import { createPromiseClient } from '@bufbuild/connect';
import { createGrpcTransport } from '@bufbuild/connect-node';
import { PubSub } from './gen/pubsub_api_connect';

const baseUrl = '';

const transport = createGrpcTransport({
  interceptors: [
    (next) => async (req) => {
      // add our credentials to the request headers for each request
      req.header.append('accesstoken', accessToken);
      req.header.append('instanceurl', instanceUrl);
      req.header.append('tenantid', tenantId);

      return await next(req);

const client = createPromiseClient(PubSub, transport);

Consuming and Decoding CDC Events

Having created a client for the Salesforce Pub/Sub gRPC API, we can start consuming and decoding CDC events. Salesforce produces these into channels, either for all events in the system (the /data/ChangeEvents channel), or a channel for each entity type (/data/<entityName>ChangeEvents). In our example here, we will subscribe to the channel for Opportunity change events, /data/OpportunityChangeEvents.

The protobuf messages we get from the Pub/Sub gRPC API have this general shape:

message FetchResponse {
  repeated ConsumerEvent events = 1;
  bytes latest_replay_id = 2;
  string rpc_id = 3;
  int32 pending_num_requested = 4;
message ConsumerEvent {
  ProducerEvent event = 1;
  bytes replay_id = 2;
message ProducerEvent {
  string id = 1;
  string schema_id = 2;
  bytes payload = 3; // <-------- this is the Avro-encoded event payload
  repeated EventHeader headers = 4;
message EventHeader {
  string key = 1;
  bytes value = 2;

// Source:

And the decoded Avro payloads have this shape:

  "schema": <schema_ID>, 
  "payload": {
    "ChangeEventHeader": {
       "entityName": "...",
       "recordIds": "...",
       "changeType": "...",
       "changeOrigin": "...",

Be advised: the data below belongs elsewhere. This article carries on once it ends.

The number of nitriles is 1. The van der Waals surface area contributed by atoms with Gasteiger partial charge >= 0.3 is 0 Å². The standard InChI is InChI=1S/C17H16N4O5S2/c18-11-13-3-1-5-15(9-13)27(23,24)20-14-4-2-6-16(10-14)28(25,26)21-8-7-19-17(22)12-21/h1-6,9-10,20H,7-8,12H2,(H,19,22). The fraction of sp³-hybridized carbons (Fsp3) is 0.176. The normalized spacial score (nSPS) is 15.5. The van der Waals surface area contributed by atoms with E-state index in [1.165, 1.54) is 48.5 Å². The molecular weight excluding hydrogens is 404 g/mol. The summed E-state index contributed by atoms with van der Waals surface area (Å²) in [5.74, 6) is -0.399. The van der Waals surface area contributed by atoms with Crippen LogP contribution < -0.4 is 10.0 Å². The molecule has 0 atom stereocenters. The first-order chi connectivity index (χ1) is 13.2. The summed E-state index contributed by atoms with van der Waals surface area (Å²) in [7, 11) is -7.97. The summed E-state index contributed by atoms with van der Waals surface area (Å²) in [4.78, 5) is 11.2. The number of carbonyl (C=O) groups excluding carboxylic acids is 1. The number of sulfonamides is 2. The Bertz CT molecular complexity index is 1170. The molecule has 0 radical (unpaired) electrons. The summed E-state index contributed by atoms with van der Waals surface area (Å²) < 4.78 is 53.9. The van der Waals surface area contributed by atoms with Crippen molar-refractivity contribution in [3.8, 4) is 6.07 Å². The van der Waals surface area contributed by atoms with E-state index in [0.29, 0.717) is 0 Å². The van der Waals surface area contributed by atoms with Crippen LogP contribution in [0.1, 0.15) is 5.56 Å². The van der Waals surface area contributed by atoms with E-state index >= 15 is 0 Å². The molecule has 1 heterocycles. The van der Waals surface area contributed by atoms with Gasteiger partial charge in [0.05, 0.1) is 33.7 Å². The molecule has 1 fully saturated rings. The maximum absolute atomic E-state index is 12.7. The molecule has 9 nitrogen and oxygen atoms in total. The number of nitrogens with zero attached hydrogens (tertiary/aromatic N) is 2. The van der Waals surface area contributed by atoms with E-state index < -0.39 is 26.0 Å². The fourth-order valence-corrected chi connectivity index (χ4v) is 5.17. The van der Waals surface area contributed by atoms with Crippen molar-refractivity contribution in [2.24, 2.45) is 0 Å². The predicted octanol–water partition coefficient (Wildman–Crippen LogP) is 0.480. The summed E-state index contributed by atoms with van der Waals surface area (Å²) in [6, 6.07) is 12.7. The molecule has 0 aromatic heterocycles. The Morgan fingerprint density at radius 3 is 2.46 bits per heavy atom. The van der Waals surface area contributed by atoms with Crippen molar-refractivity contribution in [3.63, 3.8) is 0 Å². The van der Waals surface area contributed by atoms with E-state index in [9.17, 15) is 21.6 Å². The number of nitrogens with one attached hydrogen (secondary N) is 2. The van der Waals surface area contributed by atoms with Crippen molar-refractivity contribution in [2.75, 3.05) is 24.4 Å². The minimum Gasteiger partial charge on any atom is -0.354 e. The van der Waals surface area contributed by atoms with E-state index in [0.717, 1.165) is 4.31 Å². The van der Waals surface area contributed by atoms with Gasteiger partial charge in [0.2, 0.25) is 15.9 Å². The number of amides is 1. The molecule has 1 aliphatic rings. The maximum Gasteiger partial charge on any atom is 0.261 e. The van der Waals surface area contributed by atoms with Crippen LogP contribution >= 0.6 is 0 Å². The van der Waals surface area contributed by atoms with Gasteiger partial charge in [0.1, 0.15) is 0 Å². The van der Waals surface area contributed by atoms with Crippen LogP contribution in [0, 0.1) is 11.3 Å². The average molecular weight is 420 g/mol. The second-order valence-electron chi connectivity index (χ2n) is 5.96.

"transactionKey": "...",
       "sequenceNumber": "...",
       "commitTimestamp": "...",
       "commitUser": "...",
       "commitNumber": "...",
       "nulledFields": [...]
       "diffFields": [...]
       "changedFields": [...]
   "field1": "...",
   "field2": "...",
   . . .
  "event": {
    "replayId": <replayID>

// Source:

Now, we subscribe to the /data/OpportunityChangeEvent channel and start consuming events:

import { ReplayPreset } from './gen/pubsub_api_pb';
import { Readable } from 'stream';
import { pipeline } from 'stream/promises';
import { parse } from 'avsc';

async function consumeAndDecodeCDCEvents() {
    const subscriptionRequest = {
      topicName: '/data/OpportunityChangeEvent',
      replayPreset: ReplayPreset.LATEST,
      numRequested: 100,

		// in a production system, this should probably be implemented as a queue 
    // you can push new requests into so you can make more requests as you 
    // have received the number of events requested in the previous request
    const subscriptionRequests = Readable.from([subscriptionRequest])

		// this sets up a two-way stream with Salesforce
    const cdcEventStream = Readable.from(

    await pipeline(
        async function * handleMessage(message) {
            // extract the event objects and latest replayId from the message
						// in a production system, you would persist the latestReplayId
						// so you can restart the stream on error, and send requests for
						// more events with the correct offset
            const { events, latestReplayId } = message;

						for (const { event } in events) {
                const { schemaId, payload } = event;
                const schemaResponse = await client.getSchema(
						        { schemaId }
                const { schemaJson } = schemaResponse;

								// you would probably want to cache this and not